Special thanks to mumblingsages for giving me the idea for this blog.
Let’s face it, we in the information security industry like conferences and talks. I’d wager it’s not because we like to hear ourselves speak, but because it’s a great way to set aside a short amount of time and learn something new. I find it ironic, then, that in my experience, most organizations don’t do this internally. I’m not even talking about a big to-do like Microsoft does with BlueHat. Very few organizations even have a weekly meeting where they go over the interesting and unusual cases they have worked.
Doing something like this isn’t a new concept—other industries have been doing it for ages. In the healthcare industry, doctors and medical students go on rounds to present their cases to their peers and the more experienced doctors. This happens in one of two ways: patient rounds where doctors discuss a patient and their line of care, and grand rounds where a patient’s case is presented in a more formal setting. Grand rounds are more analogous to an InfoSec person presenting at a conference, whereas patient rounds are more in line with what I’m talking about here.
A similar approach can be taken in Security Operations Centers (SOCs) everywhere. Setting aside an hour a week, analysts can do their own InfoSec Rounds to present an interesting case they worked on, how they proceeded through it, and what did and did not work. Everyone else in the group will benefit from this as they may not have seen this type of case before or may not have used the tools described by the presenter. This is also beneficial for the presenter, as others may have suggestions on different tools, sites, or techniques they could have used.
Interesting cases can also be turned into a mini capture-the-flag (CTF) contest. The presenter hands out the evidence and some questions to answer a day or two prior to the meeting. During the meeting, they walk through the case and answer the CTF questions along the way. I’ve found that gamifying incidents is one of the most effective ways to learn outside of a classroom.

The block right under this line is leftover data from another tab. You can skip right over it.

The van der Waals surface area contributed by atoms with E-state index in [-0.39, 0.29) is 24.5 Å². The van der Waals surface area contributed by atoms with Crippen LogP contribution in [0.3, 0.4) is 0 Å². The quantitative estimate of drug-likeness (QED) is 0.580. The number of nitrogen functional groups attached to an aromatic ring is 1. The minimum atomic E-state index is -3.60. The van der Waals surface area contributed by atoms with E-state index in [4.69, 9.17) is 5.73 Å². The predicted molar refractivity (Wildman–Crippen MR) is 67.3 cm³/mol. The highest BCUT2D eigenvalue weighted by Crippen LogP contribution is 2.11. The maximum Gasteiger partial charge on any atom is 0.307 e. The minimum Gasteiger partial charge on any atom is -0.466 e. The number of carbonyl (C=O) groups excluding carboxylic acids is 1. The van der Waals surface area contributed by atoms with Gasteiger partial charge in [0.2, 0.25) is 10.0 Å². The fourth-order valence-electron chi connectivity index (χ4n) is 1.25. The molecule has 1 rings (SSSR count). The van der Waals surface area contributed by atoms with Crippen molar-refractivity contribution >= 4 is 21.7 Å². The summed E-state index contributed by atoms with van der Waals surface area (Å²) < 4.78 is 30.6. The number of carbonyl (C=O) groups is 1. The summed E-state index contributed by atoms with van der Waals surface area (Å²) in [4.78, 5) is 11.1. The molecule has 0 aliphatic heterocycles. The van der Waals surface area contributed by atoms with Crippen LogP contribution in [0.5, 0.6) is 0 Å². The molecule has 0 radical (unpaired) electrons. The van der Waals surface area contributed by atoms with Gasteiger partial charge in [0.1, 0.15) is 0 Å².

So, what should you present during InfoSec Rounds? Anything that you’ve worked on. Obviously, the more unusual something is, the more interested your peers will be. However, even talking about the most mundane case will be beneficial to someone in the audience, especially if they are just starting out or if you used an unusual investigation method. And you never know, you might get asked a question or given a suggestion that takes your analysis in a direction you never thought it would.
Don’t just use InfoSec Rounds to present cases you solved successfully. Everyone has trouble at some point, and rounds are a good way to get suggestions on what steps to take next. Present as much as you can, describing what you have done, and end your round by asking for suggestions on how to proceed. More often than not, you’ll find that others have had, and have overcome, the same issues you’re facing.
While you are listening to someone present, think of how they went through their investigation. Did they do anything unusual? Could they have used a different tool or technique that would have gotten them faster or different results? Was a technique used that you never thought of? Keep all of these in mind and when the speaker is done, ask questions or make constructive comments related to what you thought of.
I’ve focused on relating InfoSec Rounds to Incident Response (well, because IR is awesome!!!), but they can be done for any area of information security. On a red team? Talk about your latest attack. In Threat Intel? Discuss how you tracked down and associated that IP address with an adversary. In Identity and Access Management? Share what happened when you got 40 access requests at the same time. Every part of Information Security has those little puzzles that others have, or will, come across. Talking about those puzzles does nothing but help others solve them before they run into them.
Utilizing InfoSec Rounds by spending an hour a week discussing the issues that members of your team have worked on is an exercise in fast knowledge transfer. Both sides of the round—presenter and audience—will benefit by learning how others handled a similar situation, or by providing suggestions on other ways it could have been handled. This will make your team, no matter what they focus on within information security, better at what they do and how they handle future situations.
Author: Tyler Hudak
Tyler has over 20 years of real-world experience in incident handling, malware analysis, computer forensics, and information security for multiple organizations. He has spoken and taught at a number of security conferences about topics ranging from incident response to penetration testing techniques.